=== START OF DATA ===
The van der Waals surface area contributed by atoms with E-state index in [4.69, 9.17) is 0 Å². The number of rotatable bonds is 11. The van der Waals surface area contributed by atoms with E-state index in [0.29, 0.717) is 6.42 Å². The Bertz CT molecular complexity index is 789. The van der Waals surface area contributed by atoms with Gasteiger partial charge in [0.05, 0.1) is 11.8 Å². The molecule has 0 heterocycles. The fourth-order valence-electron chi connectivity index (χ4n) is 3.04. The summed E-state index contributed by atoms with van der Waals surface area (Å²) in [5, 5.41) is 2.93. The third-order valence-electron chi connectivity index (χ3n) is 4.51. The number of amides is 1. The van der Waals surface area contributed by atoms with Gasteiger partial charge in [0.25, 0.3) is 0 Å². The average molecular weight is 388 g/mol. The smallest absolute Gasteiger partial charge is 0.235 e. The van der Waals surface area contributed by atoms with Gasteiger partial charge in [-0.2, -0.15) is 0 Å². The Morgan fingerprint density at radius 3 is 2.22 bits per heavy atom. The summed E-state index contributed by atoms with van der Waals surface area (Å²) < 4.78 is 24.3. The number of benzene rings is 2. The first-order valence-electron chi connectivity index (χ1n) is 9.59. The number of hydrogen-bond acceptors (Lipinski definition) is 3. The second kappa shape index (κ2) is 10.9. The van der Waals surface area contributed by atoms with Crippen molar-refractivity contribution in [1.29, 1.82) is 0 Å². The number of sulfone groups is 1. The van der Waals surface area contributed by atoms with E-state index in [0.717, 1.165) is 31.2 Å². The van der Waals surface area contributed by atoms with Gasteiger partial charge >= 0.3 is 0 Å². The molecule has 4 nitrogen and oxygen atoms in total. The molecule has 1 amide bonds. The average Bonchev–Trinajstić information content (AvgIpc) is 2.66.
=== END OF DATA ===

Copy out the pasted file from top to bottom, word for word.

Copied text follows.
The van der Waals surface area contributed by atoms with E-state index in [4.69, 9.17) is 0 Å². The number of rotatable bonds is 11. The van der Waals surface area contributed by atoms with E-state index in [0.29, 0.717) is 6.42 Å². The Bertz CT molecular complexity index is 789. The van der Waals surface area contributed by atoms with Gasteiger partial charge in [0.05, 0.1) is 11.8 Å². The molecule has 0 heterocycles. The fourth-order valence-electron chi connectivity index (χ4n) is 3.04. The summed E-state index contributed by atoms with van der Waals surface area (Å²) in [5, 5.41) is 2.93. The third-order valence-electron chi connectivity index (χ3n) is 4.51. The number of amides is 1. The van der Waals surface area contributed by atoms with Gasteiger partial charge in [0.25, 0.3) is 0 Å². The average molecular weight is 388 g/mol. The smallest absolute Gasteiger partial charge is 0.235 e. The van der Waals surface area contributed by atoms with Gasteiger partial charge in [-0.2, -0.15) is 0 Å². The Morgan fingerprint density at radius 3 is 2.22 bits per heavy atom. The summed E-state index contributed by atoms with van der Waals surface area (Å²) < 4.78 is 24.3. The number of benzene rings is 2. The first-order valence-electron chi connectivity index (χ1n) is 9.59. The number of hydrogen-bond acceptors (Lipinski definition) is 3. The second kappa shape index (κ2) is 10.9. The van der Waals surface area contributed by atoms with Crippen molar-refractivity contribution in [1.29, 1.82) is 0 Å². The number of sulfone groups is 1. The van der Waals surface area contributed by atoms with E-state index in [0.717, 1.165) is 31.2 Å². The van der Waals surface area contributed by atoms with Gasteiger partial charge >= 0.3 is 0 Å². The molecule has 4 nitrogen and oxygen atoms in total. The molecule has 1 amide bonds. The average Bonchev–Trinajstić information content (AvgIpc) is 2.66.